14. Robinson Crusoe on Mars (1964)
Look beyond the laughably silly title, and you'll find a wonderful sci-fi treat. What's so great about Robinson Crusoe on Mars is how well it pulls off the concept. Instead of a constant onslaught of wacky space creatures, the "monsters" of Mars found in this movie are lack of oxygen, water, and food. Instead of running around trying to save some space princess from space pirates on space galleons, Kit Draper, the Crusoe of the film, looks for shelter. However, instead of this reeled-in narrative turning the plot into a hollow, boring experience, the movie makes it work and, what's more, makes it entertaining and engaging. Despite the science of the film being somewhat out of date now (for example, Draper can breath the Martian air for around 10 minutes before needing oxygen from his tank), the movie did represent a fairly accurate picture of the Mars scientists knew in the early to mid-60's. I think the reason I enjoy watching this movie late at night has to do with the loneliness of Mars. You can connect with Draper's sense of isolation really well (the sweeping alien landscapes combined with Paul Mantee's solid performance have a great deal to do with that), and sitting alone at night with the soft glow of the TV screen playing across the room just feels like the proper way to experience the story.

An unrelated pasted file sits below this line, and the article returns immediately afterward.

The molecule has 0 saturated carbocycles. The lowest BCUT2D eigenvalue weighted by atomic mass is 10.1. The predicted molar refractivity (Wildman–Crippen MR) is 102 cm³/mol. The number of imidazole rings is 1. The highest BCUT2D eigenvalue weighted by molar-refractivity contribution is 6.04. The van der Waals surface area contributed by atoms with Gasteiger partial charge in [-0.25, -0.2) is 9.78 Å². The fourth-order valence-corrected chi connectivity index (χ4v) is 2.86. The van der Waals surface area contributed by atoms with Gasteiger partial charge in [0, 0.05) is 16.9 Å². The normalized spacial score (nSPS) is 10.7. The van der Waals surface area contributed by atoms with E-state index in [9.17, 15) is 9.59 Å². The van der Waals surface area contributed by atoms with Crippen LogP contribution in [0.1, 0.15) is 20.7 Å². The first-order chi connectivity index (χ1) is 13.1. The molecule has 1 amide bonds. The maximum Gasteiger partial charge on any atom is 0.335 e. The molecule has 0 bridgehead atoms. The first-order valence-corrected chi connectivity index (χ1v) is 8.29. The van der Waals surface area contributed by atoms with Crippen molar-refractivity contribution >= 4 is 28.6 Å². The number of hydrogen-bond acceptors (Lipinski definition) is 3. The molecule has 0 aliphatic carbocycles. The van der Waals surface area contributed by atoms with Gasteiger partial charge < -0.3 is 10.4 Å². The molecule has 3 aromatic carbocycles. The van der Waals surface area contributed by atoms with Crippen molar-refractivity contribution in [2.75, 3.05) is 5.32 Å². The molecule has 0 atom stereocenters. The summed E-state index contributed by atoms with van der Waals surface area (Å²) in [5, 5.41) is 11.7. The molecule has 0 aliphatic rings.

13. Ivan's Childhood (1962)